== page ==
Computational chemistry interests several scientific communities and is expanding everyday more.
Twelve papers on the Nature TOP 100 most cited research refers to quantum-mechanical modeling (http://www.nature.com/news/the-top-100-papers-1.16224).
Two Nobel prizes in Chemistry were awarded for foundations of computational chemistry.
The 1998 Nobel prize was assigned to Walter Kohn “for his development of the density-functional theory” and to John Pople “for his development of computational methods in quantum chemistry“.
Martin Karplus, Michael Levitt, and Arieh Warshel jointly won the Nobel prize in 2013 “for the development of multiscale models for complex chemical systems”.
Molecular modeling without experiments does not exist, but in 2016 also the opposite is true; molecular modeling is more and more frequently placed side by side with experiments. Nowadays, many applied sciences are taking advantage of molecular modeling; protein catalysis, water and air pollution, pharmaceutical chemistry, and combustion science are just few of the molecular modeling application fields.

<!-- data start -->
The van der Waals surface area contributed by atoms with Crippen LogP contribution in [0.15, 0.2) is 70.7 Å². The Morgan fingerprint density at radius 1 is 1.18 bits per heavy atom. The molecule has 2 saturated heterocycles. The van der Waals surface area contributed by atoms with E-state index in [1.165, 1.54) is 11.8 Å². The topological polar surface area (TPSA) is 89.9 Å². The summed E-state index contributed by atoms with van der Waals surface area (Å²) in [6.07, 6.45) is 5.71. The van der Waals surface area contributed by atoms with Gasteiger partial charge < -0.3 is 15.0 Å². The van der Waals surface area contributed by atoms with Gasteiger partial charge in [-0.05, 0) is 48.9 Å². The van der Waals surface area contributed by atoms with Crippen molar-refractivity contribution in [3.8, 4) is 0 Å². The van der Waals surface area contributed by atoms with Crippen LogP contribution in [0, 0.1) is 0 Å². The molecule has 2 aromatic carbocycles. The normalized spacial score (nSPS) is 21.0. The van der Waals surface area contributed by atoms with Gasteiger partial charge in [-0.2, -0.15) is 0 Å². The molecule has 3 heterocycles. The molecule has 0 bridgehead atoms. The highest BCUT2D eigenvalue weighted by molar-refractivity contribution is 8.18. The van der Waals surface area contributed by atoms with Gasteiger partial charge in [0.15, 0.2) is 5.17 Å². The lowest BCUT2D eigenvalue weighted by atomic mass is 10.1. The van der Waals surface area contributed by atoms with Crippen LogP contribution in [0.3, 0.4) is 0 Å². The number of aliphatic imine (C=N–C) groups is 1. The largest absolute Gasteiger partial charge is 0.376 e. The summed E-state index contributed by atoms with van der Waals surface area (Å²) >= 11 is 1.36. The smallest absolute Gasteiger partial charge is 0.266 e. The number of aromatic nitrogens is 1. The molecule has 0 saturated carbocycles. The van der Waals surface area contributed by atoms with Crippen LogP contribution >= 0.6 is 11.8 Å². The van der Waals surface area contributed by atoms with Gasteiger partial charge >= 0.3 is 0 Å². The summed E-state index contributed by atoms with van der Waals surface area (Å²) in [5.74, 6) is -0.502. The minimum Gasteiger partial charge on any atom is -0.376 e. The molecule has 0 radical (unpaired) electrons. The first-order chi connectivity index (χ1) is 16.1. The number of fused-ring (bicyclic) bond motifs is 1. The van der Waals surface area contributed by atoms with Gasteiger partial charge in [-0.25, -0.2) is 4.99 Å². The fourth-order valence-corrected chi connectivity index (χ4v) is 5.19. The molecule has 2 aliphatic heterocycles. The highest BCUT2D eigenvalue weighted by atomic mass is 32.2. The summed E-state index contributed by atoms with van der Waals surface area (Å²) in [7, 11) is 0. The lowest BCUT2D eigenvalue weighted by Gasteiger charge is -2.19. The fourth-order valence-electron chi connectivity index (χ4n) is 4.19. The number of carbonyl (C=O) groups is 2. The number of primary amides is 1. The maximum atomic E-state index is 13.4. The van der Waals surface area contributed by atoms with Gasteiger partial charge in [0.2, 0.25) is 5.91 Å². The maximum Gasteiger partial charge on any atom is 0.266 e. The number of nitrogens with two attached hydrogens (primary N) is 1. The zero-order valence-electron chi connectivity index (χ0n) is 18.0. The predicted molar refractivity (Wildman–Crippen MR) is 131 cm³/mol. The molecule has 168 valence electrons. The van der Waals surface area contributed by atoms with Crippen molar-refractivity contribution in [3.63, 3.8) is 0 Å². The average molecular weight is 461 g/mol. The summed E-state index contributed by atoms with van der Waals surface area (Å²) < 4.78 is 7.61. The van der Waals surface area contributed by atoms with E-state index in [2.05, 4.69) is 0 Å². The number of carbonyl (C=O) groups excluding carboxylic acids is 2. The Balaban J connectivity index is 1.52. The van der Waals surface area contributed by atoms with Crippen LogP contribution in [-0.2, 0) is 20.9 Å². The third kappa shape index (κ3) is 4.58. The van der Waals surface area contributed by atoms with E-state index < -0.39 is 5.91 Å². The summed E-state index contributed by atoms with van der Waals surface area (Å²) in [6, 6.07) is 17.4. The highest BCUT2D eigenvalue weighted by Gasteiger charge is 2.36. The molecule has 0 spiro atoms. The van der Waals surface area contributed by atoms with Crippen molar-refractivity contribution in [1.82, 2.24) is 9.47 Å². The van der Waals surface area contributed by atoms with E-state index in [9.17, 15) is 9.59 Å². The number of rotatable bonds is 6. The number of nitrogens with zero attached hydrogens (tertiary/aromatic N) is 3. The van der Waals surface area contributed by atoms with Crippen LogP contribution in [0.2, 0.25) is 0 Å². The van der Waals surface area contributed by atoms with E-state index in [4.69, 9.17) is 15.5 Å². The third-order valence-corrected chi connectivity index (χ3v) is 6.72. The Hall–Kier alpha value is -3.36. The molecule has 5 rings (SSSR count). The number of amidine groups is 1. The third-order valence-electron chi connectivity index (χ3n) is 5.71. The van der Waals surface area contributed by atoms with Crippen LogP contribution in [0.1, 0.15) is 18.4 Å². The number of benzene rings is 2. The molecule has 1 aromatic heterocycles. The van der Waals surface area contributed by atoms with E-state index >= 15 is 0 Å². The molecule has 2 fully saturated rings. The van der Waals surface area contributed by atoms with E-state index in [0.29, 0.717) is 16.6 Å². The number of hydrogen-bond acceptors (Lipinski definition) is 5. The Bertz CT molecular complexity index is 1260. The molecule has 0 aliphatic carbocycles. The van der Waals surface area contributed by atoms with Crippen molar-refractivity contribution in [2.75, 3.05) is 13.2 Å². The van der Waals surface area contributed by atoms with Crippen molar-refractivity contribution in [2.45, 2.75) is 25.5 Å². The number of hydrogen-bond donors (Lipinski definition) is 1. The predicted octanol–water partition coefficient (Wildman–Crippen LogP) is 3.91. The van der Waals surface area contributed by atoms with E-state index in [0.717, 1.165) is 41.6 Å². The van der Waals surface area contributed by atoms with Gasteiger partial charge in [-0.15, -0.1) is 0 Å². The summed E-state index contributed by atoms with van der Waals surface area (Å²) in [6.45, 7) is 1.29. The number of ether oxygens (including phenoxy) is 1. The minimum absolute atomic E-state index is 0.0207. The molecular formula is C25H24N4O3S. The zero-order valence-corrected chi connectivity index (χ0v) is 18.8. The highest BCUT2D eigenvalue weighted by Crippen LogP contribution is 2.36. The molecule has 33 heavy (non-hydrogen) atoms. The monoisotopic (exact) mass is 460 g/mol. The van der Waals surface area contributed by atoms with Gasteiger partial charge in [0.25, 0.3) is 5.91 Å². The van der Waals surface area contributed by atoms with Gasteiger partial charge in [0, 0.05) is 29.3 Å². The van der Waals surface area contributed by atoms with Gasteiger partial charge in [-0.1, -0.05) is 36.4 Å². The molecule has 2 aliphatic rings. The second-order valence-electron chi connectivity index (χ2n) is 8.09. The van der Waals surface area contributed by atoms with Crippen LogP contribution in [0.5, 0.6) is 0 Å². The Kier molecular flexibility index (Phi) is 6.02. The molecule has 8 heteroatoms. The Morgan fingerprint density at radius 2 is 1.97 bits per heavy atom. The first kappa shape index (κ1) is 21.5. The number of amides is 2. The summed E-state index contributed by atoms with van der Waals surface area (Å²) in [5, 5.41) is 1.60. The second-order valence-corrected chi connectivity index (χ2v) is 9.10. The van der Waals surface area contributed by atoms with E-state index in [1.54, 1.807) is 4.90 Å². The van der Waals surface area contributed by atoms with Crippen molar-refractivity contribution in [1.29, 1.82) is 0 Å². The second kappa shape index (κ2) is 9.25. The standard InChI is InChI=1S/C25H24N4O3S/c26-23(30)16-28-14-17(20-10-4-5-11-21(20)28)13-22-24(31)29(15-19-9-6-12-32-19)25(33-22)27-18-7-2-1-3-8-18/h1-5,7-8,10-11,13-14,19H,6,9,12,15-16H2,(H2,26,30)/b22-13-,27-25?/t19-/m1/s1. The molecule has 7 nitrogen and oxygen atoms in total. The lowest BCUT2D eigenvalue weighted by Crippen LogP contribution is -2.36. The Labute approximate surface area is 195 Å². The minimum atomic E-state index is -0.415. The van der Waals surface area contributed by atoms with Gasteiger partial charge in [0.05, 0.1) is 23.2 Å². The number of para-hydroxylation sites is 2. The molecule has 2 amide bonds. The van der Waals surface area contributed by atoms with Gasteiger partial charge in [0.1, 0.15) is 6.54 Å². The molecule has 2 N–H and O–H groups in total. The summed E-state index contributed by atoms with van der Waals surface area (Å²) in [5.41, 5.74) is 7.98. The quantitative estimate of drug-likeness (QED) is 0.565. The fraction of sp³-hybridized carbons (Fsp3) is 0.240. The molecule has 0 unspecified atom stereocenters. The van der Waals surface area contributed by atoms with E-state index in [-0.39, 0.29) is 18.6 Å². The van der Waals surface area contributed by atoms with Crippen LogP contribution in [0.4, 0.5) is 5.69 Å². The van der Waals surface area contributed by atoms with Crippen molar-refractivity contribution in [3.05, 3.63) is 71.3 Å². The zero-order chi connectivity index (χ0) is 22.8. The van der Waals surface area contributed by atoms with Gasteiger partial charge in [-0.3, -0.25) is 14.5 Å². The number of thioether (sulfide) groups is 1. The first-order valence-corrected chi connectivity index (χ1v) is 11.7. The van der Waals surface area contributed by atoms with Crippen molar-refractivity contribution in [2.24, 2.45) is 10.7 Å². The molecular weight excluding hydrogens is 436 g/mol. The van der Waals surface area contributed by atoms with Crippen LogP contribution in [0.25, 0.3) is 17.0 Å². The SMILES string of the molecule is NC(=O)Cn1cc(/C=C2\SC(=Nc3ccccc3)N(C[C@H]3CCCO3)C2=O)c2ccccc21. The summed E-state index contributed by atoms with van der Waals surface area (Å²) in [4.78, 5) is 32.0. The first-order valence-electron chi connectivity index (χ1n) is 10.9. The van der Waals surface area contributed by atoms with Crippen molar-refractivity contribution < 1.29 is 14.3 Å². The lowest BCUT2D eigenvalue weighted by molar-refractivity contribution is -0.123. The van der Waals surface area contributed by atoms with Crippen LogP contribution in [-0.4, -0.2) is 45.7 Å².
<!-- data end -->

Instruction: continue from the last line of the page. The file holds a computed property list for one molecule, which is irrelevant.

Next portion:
Computational chemistry provides powerfull tools to investigate those systems that can be difficult to study by experimental means only. It can support and assist the experimental scientists in the interpretation of science research where measurements are indirect or cannot be performed due to technological limitations. Here one example of the contribution of molecular modeling to applied science.
An interesting example of molecular modeling application is the detection of organic molecules in planetary atmosphere and in the interstellar medium.
New astrochemical and astrophysical models were developed to explain and support astronomical observations. Thus, spectroscopy and computational techniques were applied together to investigate the chemical and physical processes leading to the formation of organic species in planetary atmospheres and the interstellar medium.
Quantum chemistry calculations were carried out to assess the spectroscopic and thermodynamic properties of those potentially prebiotic molecules detected in space environments. (for instance: http://pubs.acs.org/doi/abs/10.1021/ar5003285, http://pubs.acs.org/doi/abs/10.1021/acs.jpca.5b05056).